I personally use Ubuntu for my primary machine, which I use for lots of things beside crunching. However, some may not quite be ready to switch over to a new OS for a machine they use everyday. (Though, in Ubuntu's favor, it's not very hard to pick up--it's been said that it combines the best of Windows and Mac user interfaces. And if you like the Windows Vista eye-candy stuff, Ubuntu's got some similar stuff that I've seen people actually like better than what's in Vista. )
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Old 2008-03-26, 00:01   #18
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crunchers don't need X-windows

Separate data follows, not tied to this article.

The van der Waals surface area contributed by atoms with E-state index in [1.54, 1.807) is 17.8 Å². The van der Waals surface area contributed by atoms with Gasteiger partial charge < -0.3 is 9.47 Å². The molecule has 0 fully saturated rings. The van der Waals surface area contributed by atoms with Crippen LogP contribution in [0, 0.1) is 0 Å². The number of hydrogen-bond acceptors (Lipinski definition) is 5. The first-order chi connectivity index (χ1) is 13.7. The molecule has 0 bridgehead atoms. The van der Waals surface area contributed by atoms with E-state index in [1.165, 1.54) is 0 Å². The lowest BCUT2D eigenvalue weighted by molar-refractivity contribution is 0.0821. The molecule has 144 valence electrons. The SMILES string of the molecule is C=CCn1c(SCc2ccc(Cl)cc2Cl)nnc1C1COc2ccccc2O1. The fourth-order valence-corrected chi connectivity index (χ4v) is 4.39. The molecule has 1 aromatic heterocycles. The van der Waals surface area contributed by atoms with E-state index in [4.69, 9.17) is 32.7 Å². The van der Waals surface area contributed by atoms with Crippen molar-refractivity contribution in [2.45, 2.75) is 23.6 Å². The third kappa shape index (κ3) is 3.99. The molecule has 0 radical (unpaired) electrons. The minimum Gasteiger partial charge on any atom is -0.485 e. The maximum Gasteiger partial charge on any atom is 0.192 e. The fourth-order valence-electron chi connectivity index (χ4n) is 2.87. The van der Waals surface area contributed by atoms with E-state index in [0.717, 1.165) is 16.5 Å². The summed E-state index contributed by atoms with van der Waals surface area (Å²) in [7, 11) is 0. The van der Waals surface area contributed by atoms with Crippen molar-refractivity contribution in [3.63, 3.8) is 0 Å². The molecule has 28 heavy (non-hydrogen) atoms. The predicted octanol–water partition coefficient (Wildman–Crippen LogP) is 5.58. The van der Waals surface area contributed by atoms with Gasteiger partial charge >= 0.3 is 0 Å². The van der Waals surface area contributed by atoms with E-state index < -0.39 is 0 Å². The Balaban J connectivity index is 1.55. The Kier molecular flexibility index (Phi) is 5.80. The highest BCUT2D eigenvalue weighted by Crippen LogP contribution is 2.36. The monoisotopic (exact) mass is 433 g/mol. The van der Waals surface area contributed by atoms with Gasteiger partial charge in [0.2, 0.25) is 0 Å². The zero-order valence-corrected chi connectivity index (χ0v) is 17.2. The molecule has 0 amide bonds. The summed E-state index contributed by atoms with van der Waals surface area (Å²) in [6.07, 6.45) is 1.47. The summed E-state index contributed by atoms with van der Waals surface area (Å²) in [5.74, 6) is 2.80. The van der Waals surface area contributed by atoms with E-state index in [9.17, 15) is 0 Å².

Use CentOS 5 64bit on a quad
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Old 2008-03-26, 00:09   #19
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Originally Posted by IronBits View Post
crunchers don't need X-windows
Use CentOS 5 64bit on a quad
Well, that might work fine for a Linux geek, but a Linux newbie is definitely going to want X.

And may I remind you that Ubuntu can be installed without the GUI too?
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Old 2008-03-26, 06:19   #20
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I think I'll just stick with what is familiar to me...Windows. I have to learn enough new stuff at work all the time.

Thanks for the suggestions.